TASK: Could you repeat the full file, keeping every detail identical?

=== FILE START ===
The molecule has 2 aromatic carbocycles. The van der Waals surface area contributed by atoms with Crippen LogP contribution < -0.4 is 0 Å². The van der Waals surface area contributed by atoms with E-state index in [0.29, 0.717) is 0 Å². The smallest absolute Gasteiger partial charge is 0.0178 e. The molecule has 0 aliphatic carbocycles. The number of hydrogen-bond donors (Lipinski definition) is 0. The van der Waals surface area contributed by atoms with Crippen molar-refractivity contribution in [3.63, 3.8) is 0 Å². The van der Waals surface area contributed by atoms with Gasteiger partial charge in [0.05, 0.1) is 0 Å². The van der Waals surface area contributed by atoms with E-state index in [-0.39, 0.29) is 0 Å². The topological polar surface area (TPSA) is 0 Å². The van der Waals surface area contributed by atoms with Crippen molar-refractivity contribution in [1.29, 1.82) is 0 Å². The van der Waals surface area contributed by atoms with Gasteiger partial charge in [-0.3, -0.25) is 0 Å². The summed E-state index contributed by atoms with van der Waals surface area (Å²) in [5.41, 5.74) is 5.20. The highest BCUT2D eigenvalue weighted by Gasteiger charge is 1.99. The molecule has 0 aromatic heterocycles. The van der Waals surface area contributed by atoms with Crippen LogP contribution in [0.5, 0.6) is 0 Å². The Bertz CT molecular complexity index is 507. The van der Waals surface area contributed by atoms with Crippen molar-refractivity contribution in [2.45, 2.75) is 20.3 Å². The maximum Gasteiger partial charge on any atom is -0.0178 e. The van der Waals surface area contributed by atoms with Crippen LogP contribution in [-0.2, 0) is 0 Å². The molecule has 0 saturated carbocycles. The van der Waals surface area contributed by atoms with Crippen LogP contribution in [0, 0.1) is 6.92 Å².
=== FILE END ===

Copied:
The molecule has 2 aromatic carbocycles. The van der Waals surface area contributed by atoms with Crippen LogP contribution < -0.4 is 0 Å². The van der Waals surface area contributed by atoms with E-state index in [0.29, 0.717) is 0 Å². The smallest absolute Gasteiger partial charge is 0.0178 e. The molecule has 0 aliphatic carbocycles. The number of hydrogen-bond donors (Lipinski definition) is 0. The van der Waals surface area contributed by atoms with Crippen molar-refractivity contribution in [3.63, 3.8) is 0 Å². The van der Waals surface area contributed by atoms with Gasteiger partial charge in [0.05, 0.1) is 0 Å². The van der Waals surface area contributed by atoms with E-state index in [-0.39, 0.29) is 0 Å². The topological polar surface area (TPSA) is 0 Å². The van der Waals surface area contributed by atoms with Crippen molar-refractivity contribution in [1.29, 1.82) is 0 Å². The van der Waals surface area contributed by atoms with Gasteiger partial charge in [-0.3, -0.25) is 0 Å². The summed E-state index contributed by atoms with van der Waals surface area (Å²) in [5.41, 5.74) is 5.20. The highest BCUT2D eigenvalue weighted by Gasteiger charge is 1.99. The molecule has 0 aromatic heterocycles. The van der Waals surface area contributed by atoms with Crippen LogP contribution in [0.5, 0.6) is 0 Å². The Bertz CT molecular complexity index is 507. The van der Waals surface area contributed by atoms with Crippen molar-refractivity contribution in [2.45, 2.75) is 20.3 Å². The maximum Gasteiger partial charge on any atom is -0.0178 e. The van der Waals surface area contributed by atoms with Crippen LogP contribution in [-0.2, 0) is 0 Å². The molecule has 0 saturated carbocycles. The van der Waals surface area contributed by atoms with Crippen LogP contribution in [0, 0.1) is 6.92 Å².